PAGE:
Defense costs are the greatest expenditure for many medical professional liability (MPL) insurers. Employing big data analytics may help MPL insurers control their litigation expenses more effectively. Milliman consultant Chad Karls provides perspective in his article “Big data analytics: A practical application for MPL insurers.”
Here is an excerpt:
The new and rapidly advancing science of big data analytics offers MPL insurers the opportunity to absorb the massive amount of legal invoice data as it is being reported, take a deep dive into it, and – with the help of sophisticated algorithms – quickly derive valuable insights that can be used to better understand and manage the claims process.
The result is precise, actionable information that insurers can utilize to evaluate and manage their defense strategies – even as cases are progressing from discovery to depositions, from the expert witness prep phase to trial and beyond….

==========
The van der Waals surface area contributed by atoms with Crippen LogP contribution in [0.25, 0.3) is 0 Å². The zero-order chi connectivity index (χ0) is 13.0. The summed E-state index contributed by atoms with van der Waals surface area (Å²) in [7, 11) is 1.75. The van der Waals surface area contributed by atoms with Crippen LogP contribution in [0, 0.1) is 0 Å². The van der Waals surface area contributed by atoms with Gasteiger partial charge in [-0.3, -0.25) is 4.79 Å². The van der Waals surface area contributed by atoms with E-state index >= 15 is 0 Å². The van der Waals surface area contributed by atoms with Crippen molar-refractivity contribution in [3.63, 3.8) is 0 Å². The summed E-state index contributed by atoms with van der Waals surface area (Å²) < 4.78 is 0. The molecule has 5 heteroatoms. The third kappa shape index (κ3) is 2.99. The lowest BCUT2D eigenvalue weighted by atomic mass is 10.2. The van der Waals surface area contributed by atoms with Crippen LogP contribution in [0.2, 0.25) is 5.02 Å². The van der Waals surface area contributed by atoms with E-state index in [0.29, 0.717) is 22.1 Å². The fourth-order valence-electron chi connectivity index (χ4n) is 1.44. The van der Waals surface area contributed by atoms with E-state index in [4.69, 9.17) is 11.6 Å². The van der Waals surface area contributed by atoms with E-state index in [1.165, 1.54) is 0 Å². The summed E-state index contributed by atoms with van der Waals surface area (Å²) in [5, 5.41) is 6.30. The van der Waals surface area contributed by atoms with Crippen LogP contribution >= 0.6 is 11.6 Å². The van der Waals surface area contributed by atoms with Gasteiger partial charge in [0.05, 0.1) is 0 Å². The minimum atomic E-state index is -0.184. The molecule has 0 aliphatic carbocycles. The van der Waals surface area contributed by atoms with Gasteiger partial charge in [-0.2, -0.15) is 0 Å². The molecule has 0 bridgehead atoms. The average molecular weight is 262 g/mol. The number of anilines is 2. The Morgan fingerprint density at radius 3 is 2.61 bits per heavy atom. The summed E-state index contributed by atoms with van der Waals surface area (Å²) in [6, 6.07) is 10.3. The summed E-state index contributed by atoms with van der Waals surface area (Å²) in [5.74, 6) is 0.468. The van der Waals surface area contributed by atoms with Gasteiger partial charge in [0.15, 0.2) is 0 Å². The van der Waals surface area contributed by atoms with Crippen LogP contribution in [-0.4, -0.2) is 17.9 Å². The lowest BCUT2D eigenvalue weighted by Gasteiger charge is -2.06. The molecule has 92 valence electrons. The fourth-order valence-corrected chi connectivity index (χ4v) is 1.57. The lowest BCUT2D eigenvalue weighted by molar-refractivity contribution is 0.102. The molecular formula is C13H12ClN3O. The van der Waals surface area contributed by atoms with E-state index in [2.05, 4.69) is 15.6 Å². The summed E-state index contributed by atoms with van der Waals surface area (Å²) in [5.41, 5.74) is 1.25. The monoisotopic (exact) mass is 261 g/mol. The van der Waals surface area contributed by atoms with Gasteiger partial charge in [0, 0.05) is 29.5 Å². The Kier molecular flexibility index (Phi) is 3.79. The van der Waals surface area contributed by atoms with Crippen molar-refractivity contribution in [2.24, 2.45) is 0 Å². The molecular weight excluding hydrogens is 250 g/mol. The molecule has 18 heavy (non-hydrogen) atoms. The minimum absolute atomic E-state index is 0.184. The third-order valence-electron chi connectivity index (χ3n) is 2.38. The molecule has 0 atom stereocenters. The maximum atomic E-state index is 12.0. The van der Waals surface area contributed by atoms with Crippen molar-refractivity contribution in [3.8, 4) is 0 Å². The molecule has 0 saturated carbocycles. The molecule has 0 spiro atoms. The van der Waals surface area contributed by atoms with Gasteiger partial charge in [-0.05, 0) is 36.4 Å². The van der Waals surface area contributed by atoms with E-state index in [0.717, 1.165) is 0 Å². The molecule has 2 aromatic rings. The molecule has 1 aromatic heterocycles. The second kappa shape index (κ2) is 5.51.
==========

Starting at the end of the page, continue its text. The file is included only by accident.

So, once this data has been properly prepared and constructed, an MPL insurer is in a position to investigate the efficacy of its claims-handing strategies. Rather than relying on just intuition and judgment, which are often biased by one’s outlier and/or most recent experiences, we can allow the data to inform our strategies. We can answer questions like these:
• Is it an effective strategy to file a motion for summary judgment (MSJ) in a particular venue or with a particular judge, given our historical success rate? How much does it cost to file an MSJ?
• What is the average cost of an expert deposition and are we taking more of them now, or has the average cost per deposition increased, or both?
• What is the optimal lag between preparing our defendant for his or her deposition and the deposition itself, if any?
• Do we tend to get a better outcome when the lead attorney’s hours represent at least X% of the total hours spent on the case?
• How much does it cost to have our defense firms comply with our 90-day claim summary report, and does the compliance rate correlate with the outcome of the claim?
• Can we develop a more cost-effective strategy for our record retrieval and court reporting costs?